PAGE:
Control Groups are a feature of the Linux kernel that allows resource utilisation limits to be set on processes.
The two primary resources we see questions about in Support are CPU and Memory utilisation - here I will walk through how to create a Control Group limit on memory for a Workbench session.
memory.high A read-write single value file which exists on non-root cgroups. The
default is “max”. Memory usage throttle limit. This is the main mechanism to control memory
usage of a cgroup. If a cgroup’s usage goes over the high boundary, the
processes of the cgroup are throttled and put under heavy reclaim pressure. Going over the high limit never invokes the OOM killer and under extreme
conditions the limit may be breached. memory.max A read-write single value file which exists on non-root cgroups. The
default is “max”. Memory usage hard limit. This is the final protection mechanism. If a
cgroup’s memory usage reaches this limit and can’t be reduced, the OOM
killer is invoked in the cgroup. Under certain circumstances, the usage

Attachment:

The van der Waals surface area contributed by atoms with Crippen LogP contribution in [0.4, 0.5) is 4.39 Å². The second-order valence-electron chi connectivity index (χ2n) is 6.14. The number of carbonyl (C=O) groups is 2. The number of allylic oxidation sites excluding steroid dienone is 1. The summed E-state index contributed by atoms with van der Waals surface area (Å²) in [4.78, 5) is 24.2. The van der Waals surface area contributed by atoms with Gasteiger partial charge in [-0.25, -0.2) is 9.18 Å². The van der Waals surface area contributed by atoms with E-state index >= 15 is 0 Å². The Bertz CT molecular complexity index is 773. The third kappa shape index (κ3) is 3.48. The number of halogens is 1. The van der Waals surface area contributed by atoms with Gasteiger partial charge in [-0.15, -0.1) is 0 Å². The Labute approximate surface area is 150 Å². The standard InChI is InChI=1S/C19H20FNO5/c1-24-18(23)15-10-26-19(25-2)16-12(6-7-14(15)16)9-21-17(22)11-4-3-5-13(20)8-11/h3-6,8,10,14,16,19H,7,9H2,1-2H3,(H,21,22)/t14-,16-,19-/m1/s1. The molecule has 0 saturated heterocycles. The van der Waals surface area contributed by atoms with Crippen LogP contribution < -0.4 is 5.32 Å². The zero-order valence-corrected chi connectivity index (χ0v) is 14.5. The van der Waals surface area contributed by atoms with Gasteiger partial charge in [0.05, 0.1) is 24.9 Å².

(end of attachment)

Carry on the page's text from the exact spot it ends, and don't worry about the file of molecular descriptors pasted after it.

may go over the limit temporarily. In default configuration regular
0-order allocations always succeed unless OOM killer chooses current task
as a victim. Some kinds of allocations don’t invoke the OOM killer. Caller could retry
them differently, return into userspace as -ENOMEM or silently ignore in
cases like disk readahead. This is the ultimate protection mechanism. As long as the high limit is
used and monitored properly, this limit’s utility is limited to providing
the final safety net.
To configure this for Workbench, we want to adjust the
rstudio-launcher.service, as that is the service that creates and controls each session. Here we will set the
memory.high to 2GB:
systemctl set-property rstudio-launcher.service MemoryHigh=2G
We can see that this has created a
systemd control file:
[root@rocky]# cat /etc/systemd/system.control/rstudio-launcher.service.d/50-MemoryHigh.conf
# This is a drop-in unit file extension, created via "systemctl set-property"
# or an equivalent operation. Do not edit.
In this way, you can enforce CPU and memory limits at an OS level, rather than just for R sessions within Workbench.